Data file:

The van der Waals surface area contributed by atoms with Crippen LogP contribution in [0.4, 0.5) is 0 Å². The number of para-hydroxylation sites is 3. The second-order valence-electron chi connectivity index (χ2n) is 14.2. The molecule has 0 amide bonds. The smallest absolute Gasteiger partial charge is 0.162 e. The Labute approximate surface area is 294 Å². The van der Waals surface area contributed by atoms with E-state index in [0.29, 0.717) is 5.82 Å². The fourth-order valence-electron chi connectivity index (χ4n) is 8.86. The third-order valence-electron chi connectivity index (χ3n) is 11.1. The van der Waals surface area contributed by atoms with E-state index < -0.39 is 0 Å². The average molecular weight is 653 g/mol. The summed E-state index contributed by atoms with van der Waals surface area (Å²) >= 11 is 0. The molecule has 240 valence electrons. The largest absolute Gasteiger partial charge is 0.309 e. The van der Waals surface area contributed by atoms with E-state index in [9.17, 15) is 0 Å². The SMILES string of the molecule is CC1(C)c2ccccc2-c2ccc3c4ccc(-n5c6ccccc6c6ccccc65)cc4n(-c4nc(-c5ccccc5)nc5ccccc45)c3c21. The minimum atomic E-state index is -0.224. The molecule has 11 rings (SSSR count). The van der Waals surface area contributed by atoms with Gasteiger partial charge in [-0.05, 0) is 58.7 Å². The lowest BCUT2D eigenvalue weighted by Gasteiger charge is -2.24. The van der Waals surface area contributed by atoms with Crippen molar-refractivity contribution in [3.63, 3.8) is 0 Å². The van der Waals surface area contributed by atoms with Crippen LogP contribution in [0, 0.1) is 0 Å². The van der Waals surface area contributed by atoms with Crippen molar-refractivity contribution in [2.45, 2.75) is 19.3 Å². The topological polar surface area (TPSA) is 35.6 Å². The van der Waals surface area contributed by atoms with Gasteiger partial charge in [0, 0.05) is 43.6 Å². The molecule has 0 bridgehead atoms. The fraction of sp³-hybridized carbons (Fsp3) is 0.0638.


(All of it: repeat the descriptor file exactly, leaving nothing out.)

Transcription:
The van der Waals surface area contributed by atoms with Crippen LogP contribution in [0.4, 0.5) is 0 Å². The number of para-hydroxylation sites is 3. The second-order valence-electron chi connectivity index (χ2n) is 14.2. The molecule has 0 amide bonds. The smallest absolute Gasteiger partial charge is 0.162 e. The Labute approximate surface area is 294 Å². The van der Waals surface area contributed by atoms with E-state index in [0.29, 0.717) is 5.82 Å². The fourth-order valence-electron chi connectivity index (χ4n) is 8.86. The third-order valence-electron chi connectivity index (χ3n) is 11.1. The van der Waals surface area contributed by atoms with E-state index < -0.39 is 0 Å². The average molecular weight is 653 g/mol. The summed E-state index contributed by atoms with van der Waals surface area (Å²) >= 11 is 0. The molecule has 240 valence electrons. The largest absolute Gasteiger partial charge is 0.309 e. The van der Waals surface area contributed by atoms with E-state index in [9.17, 15) is 0 Å². The SMILES string of the molecule is CC1(C)c2ccccc2-c2ccc3c4ccc(-n5c6ccccc6c6ccccc65)cc4n(-c4nc(-c5ccccc5)nc5ccccc45)c3c21. The minimum atomic E-state index is -0.224. The molecule has 11 rings (SSSR count). The van der Waals surface area contributed by atoms with Gasteiger partial charge in [-0.05, 0) is 58.7 Å². The lowest BCUT2D eigenvalue weighted by Gasteiger charge is -2.24. The van der Waals surface area contributed by atoms with Crippen molar-refractivity contribution in [3.63, 3.8) is 0 Å². The van der Waals surface area contributed by atoms with Crippen LogP contribution in [0, 0.1) is 0 Å². The van der Waals surface area contributed by atoms with Crippen molar-refractivity contribution in [2.45, 2.75) is 19.3 Å². The topological polar surface area (TPSA) is 35.6 Å². The van der Waals surface area contributed by atoms with Gasteiger partial charge in [0, 0.05) is 43.6 Å². The molecule has 0 bridgehead atoms. The fraction of sp³-hybridized carbons (Fsp3) is 0.0638.